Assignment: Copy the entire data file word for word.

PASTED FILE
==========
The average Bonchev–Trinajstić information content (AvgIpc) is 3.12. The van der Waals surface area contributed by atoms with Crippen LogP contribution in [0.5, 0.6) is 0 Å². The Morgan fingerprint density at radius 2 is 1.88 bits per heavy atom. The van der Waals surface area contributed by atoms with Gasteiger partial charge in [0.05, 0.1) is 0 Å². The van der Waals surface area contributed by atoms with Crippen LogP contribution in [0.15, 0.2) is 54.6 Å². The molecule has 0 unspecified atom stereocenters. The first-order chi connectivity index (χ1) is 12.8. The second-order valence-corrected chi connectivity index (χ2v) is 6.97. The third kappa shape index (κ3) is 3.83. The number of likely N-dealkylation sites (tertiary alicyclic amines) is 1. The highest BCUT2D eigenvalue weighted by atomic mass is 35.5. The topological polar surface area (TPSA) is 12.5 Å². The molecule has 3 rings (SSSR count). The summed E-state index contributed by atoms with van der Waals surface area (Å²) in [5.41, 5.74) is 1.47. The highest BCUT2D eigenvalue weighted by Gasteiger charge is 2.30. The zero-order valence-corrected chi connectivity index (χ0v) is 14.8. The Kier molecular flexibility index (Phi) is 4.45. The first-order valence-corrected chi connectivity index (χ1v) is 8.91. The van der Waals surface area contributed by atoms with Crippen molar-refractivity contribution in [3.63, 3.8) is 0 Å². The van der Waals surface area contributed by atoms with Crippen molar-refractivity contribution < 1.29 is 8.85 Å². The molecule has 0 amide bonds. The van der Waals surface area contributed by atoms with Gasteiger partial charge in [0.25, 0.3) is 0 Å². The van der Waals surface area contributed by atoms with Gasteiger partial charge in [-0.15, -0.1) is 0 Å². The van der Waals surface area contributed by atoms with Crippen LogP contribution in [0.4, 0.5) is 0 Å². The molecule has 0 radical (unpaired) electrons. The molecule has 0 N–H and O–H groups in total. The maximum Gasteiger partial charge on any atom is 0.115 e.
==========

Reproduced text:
The average Bonchev–Trinajstić information content (AvgIpc) is 3.12. The van der Waals surface area contributed by atoms with Crippen LogP contribution in [0.5, 0.6) is 0 Å². The Morgan fingerprint density at radius 2 is 1.88 bits per heavy atom. The van der Waals surface area contributed by atoms with Gasteiger partial charge in [0.05, 0.1) is 0 Å². The van der Waals surface area contributed by atoms with Crippen LogP contribution in [0.15, 0.2) is 54.6 Å². The molecule has 0 unspecified atom stereocenters. The first-order chi connectivity index (χ1) is 12.8. The second-order valence-corrected chi connectivity index (χ2v) is 6.97. The third kappa shape index (κ3) is 3.83. The number of likely N-dealkylation sites (tertiary alicyclic amines) is 1. The highest BCUT2D eigenvalue weighted by atomic mass is 35.5. The topological polar surface area (TPSA) is 12.5 Å². The molecule has 3 rings (SSSR count). The summed E-state index contributed by atoms with van der Waals surface area (Å²) in [5.41, 5.74) is 1.47. The highest BCUT2D eigenvalue weighted by Gasteiger charge is 2.30. The zero-order valence-corrected chi connectivity index (χ0v) is 14.8. The Kier molecular flexibility index (Phi) is 4.45. The first-order valence-corrected chi connectivity index (χ1v) is 8.91. The van der Waals surface area contributed by atoms with Crippen molar-refractivity contribution in [3.63, 3.8) is 0 Å². The van der Waals surface area contributed by atoms with Crippen molar-refractivity contribution < 1.29 is 8.85 Å². The molecule has 0 amide bonds. The van der Waals surface area contributed by atoms with Gasteiger partial charge in [0.25, 0.3) is 0 Å². The van der Waals surface area contributed by atoms with Gasteiger partial charge in [-0.15, -0.1) is 0 Å². The van der Waals surface area contributed by atoms with Crippen LogP contribution in [0.4, 0.5) is 0 Å². The molecule has 0 radical (unpaired) electrons. The molecule has 0 N–H and O–H groups in total. The maximum Gasteiger partial charge on any atom is 0.115 e.